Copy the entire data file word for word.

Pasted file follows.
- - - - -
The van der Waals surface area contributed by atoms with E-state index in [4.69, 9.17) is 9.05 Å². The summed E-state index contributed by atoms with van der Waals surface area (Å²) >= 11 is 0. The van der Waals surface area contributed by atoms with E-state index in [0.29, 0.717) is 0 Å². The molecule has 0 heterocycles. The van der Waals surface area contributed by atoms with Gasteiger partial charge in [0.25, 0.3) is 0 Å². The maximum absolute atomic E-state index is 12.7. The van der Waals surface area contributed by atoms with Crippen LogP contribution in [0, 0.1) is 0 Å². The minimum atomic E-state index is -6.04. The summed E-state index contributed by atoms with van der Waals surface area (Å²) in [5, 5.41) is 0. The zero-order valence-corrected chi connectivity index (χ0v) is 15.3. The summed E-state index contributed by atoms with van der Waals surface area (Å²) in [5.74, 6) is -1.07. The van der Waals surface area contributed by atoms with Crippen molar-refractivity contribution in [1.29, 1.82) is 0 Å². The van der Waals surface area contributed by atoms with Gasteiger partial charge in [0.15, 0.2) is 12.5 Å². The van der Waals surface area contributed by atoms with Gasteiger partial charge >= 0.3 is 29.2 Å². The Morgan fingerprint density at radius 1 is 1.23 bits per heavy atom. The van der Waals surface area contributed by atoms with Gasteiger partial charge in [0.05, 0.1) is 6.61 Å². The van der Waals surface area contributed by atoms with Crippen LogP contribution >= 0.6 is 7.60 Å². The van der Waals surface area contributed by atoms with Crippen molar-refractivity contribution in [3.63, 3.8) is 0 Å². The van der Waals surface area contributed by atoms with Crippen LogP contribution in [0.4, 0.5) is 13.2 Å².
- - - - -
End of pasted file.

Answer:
The van der Waals surface area contributed by atoms with E-state index in [4.69, 9.17) is 9.05 Å². The summed E-state index contributed by atoms with van der Waals surface area (Å²) >= 11 is 0. The van der Waals surface area contributed by atoms with E-state index in [0.29, 0.717) is 0 Å². The molecule has 0 heterocycles. The van der Waals surface area contributed by atoms with Gasteiger partial charge in [0.25, 0.3) is 0 Å². The maximum absolute atomic E-state index is 12.7. The van der Waals surface area contributed by atoms with Crippen LogP contribution in [0, 0.1) is 0 Å². The minimum atomic E-state index is -6.04. The summed E-state index contributed by atoms with van der Waals surface area (Å²) in [5, 5.41) is 0. The zero-order valence-corrected chi connectivity index (χ0v) is 15.3. The summed E-state index contributed by atoms with van der Waals surface area (Å²) in [5.74, 6) is -1.07. The van der Waals surface area contributed by atoms with Crippen molar-refractivity contribution in [1.29, 1.82) is 0 Å². The van der Waals surface area contributed by atoms with Gasteiger partial charge in [0.15, 0.2) is 12.5 Å². The van der Waals surface area contributed by atoms with Gasteiger partial charge >= 0.3 is 29.2 Å². The Morgan fingerprint density at radius 1 is 1.23 bits per heavy atom. The van der Waals surface area contributed by atoms with Gasteiger partial charge in [0.05, 0.1) is 6.61 Å². The van der Waals surface area contributed by atoms with Crippen LogP contribution >= 0.6 is 7.60 Å². The van der Waals surface area contributed by atoms with Crippen molar-refractivity contribution in [3.63, 3.8) is 0 Å². The van der Waals surface area contributed by atoms with Crippen LogP contribution in [0.4, 0.5) is 13.2 Å².